ROOST considers COVID, Main Street project for Lake Placid 2021 marketing plan
LAKE PLACID — Staff at the Regional Office of Sustainable Tourism are planning their tourism marketing strategy for the Lake Placid/High Peaks Region around two major issues this year: the coronavirus pandemic and the Main Street reconstruction project.
During a virtual informational meeting on Feb. 1, ROOST CEO Jim McKenna, Chief Operating Officer Mary Jane Lawrence, Marketing Director Michelle Clement and Lake Placid Regional Marketing Director Bethany Valenze detailed the 2021 marketing plan for the Lake Placid/High Peaks Region. ROOST is the destination marketing and management organization for Hamilton and Essex counties, plus the communities of Tupper Lake and Saranac Lake.
Right now, ROOST staffers are promoting winter and early spring opportunities for visitors, especially on the website, www.lakeplacid.com. Those promotions include highlighting mid-week visitation to avoid the crowds, packages, the drive-to market and travelers 65 years of age or older. New Yorkers 65 and older were some of the first people to be eligible for COVID-19 vaccinations in the state and therefore may be willing to travel earlier than people not yet vaccinated.
“Really our focus remains our wide open spaces, outdoor activities, things people can experience to kind of break that cabin fever right now,” Clement said. “One piece that we keep leaning toward is always making sure that they can find the most important information they need to know before traveling, what the expectations are when they are visiting.”
ROOST showcases venues operated by the state Olympic Regional Development Authority and the outside attractions they offer, activities on Mirror Lake, and skiing and riding at the Whiteface Mountain Ski Center in Wilmington. It also offers backcountry preparedness information for those heading into the woods.
“Obviously, we will always continue to throw the wide net, looking for mid-week business, weekend business, even this time of year, through March and April,” Lawrence said, adding that ROOST is looking at which travelers would be most likely to visit the Adirondacks sooner, rather than later. “We wouldn’t only be focusing on the 65-plus market, but we would fold that in with some specific targeted marketing toward that age group.”
Main Street marketing
As the village sees the reconstruction of Main Street begin this spring, the traffic disruption will pose a challenge for residents, visitors and businesses — particularly with detours and parking. ROOST is preparing for the project, which is expected to be complete in the fall of 2023, by creating a “Perfecting Placid” message. The messaging will be accompanied by a logo with an image of the Milton the Moose cartoon figure wearing a hard hat, face mask and safety glasses, saying, “Pardon the dust; perfection in progress.”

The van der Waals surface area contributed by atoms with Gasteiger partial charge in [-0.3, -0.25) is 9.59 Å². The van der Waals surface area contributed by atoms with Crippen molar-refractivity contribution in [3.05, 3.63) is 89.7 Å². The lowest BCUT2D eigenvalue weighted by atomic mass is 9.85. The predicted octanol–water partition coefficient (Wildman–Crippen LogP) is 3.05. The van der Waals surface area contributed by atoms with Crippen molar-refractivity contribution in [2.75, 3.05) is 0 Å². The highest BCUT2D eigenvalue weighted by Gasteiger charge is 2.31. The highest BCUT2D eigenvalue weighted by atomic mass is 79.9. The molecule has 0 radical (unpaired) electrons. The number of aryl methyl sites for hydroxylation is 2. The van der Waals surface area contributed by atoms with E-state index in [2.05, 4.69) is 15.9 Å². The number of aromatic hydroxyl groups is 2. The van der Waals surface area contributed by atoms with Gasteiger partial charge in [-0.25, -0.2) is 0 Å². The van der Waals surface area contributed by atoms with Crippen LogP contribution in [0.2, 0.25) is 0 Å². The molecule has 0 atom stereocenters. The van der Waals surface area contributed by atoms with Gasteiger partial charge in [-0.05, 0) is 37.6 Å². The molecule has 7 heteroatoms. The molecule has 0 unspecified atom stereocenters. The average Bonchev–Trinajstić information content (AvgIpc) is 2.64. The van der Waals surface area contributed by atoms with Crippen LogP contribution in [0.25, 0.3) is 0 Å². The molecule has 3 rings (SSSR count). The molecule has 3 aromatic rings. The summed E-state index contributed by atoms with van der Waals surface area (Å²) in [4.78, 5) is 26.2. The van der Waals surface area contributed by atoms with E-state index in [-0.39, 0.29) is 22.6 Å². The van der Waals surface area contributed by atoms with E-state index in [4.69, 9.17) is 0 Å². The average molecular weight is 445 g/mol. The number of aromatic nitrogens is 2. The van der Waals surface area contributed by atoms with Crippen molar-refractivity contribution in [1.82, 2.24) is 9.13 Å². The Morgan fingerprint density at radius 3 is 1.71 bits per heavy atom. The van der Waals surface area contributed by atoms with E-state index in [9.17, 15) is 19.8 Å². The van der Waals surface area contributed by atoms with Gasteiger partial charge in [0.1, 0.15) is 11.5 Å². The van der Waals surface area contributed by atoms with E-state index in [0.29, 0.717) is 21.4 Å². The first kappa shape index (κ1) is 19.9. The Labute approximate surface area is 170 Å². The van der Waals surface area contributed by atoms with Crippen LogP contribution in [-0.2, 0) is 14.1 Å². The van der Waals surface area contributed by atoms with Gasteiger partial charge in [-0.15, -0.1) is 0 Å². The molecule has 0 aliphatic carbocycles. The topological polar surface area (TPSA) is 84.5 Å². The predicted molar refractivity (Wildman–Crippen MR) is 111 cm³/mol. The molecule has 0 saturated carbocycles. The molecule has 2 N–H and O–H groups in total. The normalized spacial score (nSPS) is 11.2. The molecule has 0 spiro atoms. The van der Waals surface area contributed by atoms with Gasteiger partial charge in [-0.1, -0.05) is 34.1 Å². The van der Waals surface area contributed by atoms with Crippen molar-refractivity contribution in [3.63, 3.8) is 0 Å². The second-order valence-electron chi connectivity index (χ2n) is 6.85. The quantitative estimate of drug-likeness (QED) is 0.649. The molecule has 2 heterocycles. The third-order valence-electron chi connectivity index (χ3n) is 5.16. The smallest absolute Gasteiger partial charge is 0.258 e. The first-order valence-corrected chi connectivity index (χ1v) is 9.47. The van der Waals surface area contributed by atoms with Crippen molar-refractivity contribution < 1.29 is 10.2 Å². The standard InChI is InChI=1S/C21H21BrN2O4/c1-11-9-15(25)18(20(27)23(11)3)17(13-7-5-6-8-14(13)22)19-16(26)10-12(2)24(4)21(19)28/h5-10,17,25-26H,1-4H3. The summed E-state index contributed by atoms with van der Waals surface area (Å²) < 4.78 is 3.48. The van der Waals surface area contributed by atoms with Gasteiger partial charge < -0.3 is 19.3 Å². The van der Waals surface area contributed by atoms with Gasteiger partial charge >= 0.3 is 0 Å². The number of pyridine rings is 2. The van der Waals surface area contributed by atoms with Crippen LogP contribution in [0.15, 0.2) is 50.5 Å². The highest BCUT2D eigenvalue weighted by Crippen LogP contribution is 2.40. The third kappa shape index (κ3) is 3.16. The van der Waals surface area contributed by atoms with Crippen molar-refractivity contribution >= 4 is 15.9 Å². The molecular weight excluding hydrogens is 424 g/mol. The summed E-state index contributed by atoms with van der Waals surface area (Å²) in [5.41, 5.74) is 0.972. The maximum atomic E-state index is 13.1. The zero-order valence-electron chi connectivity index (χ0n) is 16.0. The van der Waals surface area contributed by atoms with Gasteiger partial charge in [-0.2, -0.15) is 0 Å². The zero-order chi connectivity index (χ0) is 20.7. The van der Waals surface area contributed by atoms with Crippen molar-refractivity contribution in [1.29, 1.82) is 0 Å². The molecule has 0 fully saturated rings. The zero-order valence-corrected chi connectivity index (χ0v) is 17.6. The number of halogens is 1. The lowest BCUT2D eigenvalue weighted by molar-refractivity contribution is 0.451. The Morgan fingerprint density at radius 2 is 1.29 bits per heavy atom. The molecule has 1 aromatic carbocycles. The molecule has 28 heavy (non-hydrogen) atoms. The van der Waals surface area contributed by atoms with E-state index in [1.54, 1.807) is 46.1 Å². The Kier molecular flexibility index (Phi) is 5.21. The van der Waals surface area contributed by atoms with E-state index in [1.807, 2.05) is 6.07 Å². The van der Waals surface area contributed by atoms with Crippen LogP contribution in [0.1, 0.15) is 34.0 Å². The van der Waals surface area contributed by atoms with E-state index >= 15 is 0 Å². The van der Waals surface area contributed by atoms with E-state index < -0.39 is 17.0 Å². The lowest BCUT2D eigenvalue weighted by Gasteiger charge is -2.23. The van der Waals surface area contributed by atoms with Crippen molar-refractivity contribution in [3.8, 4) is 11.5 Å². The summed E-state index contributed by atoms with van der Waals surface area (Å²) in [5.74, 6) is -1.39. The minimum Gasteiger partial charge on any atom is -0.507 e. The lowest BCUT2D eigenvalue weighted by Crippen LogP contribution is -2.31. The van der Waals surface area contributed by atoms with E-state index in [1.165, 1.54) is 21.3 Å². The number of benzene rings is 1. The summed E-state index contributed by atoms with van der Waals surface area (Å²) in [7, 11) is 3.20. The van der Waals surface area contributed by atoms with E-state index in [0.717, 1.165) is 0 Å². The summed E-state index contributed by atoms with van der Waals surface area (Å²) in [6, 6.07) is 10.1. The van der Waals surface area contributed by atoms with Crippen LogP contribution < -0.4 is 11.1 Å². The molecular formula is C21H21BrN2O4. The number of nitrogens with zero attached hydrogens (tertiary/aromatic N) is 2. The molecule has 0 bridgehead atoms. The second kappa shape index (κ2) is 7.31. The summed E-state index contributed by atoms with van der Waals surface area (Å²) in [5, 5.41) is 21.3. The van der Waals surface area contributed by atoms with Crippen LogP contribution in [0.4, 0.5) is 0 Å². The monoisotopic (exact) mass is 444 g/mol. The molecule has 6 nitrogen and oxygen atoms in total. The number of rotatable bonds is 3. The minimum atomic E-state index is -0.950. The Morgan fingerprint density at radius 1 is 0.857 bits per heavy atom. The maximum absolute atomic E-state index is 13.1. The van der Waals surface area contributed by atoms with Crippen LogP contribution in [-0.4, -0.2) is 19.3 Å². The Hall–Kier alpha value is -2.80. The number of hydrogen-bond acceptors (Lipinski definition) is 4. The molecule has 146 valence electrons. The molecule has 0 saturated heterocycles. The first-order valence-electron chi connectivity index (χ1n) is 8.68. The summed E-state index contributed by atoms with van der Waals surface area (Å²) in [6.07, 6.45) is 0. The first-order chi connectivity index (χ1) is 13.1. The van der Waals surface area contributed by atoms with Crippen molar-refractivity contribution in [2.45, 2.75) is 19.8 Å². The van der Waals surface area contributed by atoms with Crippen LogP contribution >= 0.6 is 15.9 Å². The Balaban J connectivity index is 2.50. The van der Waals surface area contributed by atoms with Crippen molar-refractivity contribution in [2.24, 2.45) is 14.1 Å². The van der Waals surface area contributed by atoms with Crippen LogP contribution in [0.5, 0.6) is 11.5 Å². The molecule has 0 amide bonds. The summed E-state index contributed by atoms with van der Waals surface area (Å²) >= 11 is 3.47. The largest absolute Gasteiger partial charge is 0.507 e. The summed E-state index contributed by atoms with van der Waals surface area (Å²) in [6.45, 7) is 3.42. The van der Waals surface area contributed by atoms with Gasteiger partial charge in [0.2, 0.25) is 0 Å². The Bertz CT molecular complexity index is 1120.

Lawrence said there will be three touch points for the “Perfecting Placid” messaging: 1. to the traveler before they arrive, “still open for business” on Main Street; 2. coming into the main arteries of the village, with signs about detours, alternative parking and promoting businesses; and 3. on Main Street itself.
“Our hope is that it is unified messaging across everything,” Valenze said. “So any marketing that’s going out. Any communications that’s going out. Anything that the business owners or locals or ROOST, we’re all using the same messaging.”
ROOST will work with the village of Lake Placid and the Lake Placid Business Association to inform locals about Main Street updates and progress. And it will continue to promote Main Street as a tourist destination, partly by providing parking maps and road signs with a positive message.
“We really want to encourage them to still continue to explore Main Street, shop Main Street, dine Main Street. Yes, there’s construction going on, but it’s still open to the public,” Valenze said. “Everybody loves Main Street, so we want to continue that and make sure that the love for Main Street is still there through all of this ‘Perfecting Placid.'”